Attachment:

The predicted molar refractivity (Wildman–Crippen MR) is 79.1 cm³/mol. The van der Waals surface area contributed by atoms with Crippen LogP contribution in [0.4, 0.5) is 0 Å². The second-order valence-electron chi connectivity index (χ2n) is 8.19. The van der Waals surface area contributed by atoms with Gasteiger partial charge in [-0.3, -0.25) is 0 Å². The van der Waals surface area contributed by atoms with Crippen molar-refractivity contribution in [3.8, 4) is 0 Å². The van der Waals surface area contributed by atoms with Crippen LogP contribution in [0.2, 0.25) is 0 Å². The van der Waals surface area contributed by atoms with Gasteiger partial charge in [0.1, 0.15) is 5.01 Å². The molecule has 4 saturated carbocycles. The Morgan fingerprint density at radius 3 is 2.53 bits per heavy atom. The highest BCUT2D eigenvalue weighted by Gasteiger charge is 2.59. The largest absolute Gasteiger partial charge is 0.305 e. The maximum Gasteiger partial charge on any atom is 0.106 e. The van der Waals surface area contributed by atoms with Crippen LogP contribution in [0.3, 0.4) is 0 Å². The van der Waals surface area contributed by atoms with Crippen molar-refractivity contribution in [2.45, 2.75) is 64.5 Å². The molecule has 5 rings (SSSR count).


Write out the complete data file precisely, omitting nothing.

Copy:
The predicted molar refractivity (Wildman–Crippen MR) is 79.1 cm³/mol. The van der Waals surface area contributed by atoms with Crippen LogP contribution in [0.4, 0.5) is 0 Å². The second-order valence-electron chi connectivity index (χ2n) is 8.19. The van der Waals surface area contributed by atoms with Gasteiger partial charge in [-0.3, -0.25) is 0 Å². The van der Waals surface area contributed by atoms with Crippen molar-refractivity contribution in [3.8, 4) is 0 Å². The van der Waals surface area contributed by atoms with Crippen LogP contribution in [0.2, 0.25) is 0 Å². The van der Waals surface area contributed by atoms with Gasteiger partial charge in [0.1, 0.15) is 5.01 Å². The molecule has 4 saturated carbocycles. The Morgan fingerprint density at radius 3 is 2.53 bits per heavy atom. The highest BCUT2D eigenvalue weighted by Gasteiger charge is 2.59. The largest absolute Gasteiger partial charge is 0.305 e. The maximum Gasteiger partial charge on any atom is 0.106 e. The van der Waals surface area contributed by atoms with Crippen LogP contribution in [0.3, 0.4) is 0 Å². The van der Waals surface area contributed by atoms with Crippen molar-refractivity contribution in [2.45, 2.75) is 64.5 Å². The molecule has 5 rings (SSSR count).